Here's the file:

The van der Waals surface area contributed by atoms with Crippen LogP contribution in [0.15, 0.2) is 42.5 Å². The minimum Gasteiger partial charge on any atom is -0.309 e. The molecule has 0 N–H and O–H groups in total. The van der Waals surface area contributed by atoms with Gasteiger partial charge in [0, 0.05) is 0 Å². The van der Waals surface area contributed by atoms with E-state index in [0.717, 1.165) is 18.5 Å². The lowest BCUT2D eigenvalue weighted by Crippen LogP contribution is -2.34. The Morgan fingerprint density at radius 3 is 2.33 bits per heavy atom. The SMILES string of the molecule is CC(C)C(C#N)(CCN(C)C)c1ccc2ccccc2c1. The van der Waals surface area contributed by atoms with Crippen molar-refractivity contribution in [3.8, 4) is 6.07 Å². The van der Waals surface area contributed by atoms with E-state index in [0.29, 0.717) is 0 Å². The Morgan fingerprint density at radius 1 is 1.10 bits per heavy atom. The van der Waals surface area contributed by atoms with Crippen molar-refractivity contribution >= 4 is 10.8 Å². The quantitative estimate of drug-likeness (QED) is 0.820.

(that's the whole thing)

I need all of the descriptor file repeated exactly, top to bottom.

The van der Waals surface area contributed by atoms with Crippen LogP contribution in [0.15, 0.2) is 42.5 Å². The minimum Gasteiger partial charge on any atom is -0.309 e. The molecule has 0 N–H and O–H groups in total. The van der Waals surface area contributed by atoms with Gasteiger partial charge in [0, 0.05) is 0 Å². The van der Waals surface area contributed by atoms with E-state index in [0.717, 1.165) is 18.5 Å². The lowest BCUT2D eigenvalue weighted by Crippen LogP contribution is -2.34. The Morgan fingerprint density at radius 3 is 2.33 bits per heavy atom. The SMILES string of the molecule is CC(C)C(C#N)(CCN(C)C)c1ccc2ccccc2c1. The van der Waals surface area contributed by atoms with Crippen molar-refractivity contribution in [3.8, 4) is 6.07 Å². The van der Waals surface area contributed by atoms with E-state index in [0.29, 0.717) is 0 Å². The Morgan fingerprint density at radius 1 is 1.10 bits per heavy atom. The van der Waals surface area contributed by atoms with Crippen molar-refractivity contribution >= 4 is 10.8 Å². The quantitative estimate of drug-likeness (QED) is 0.820.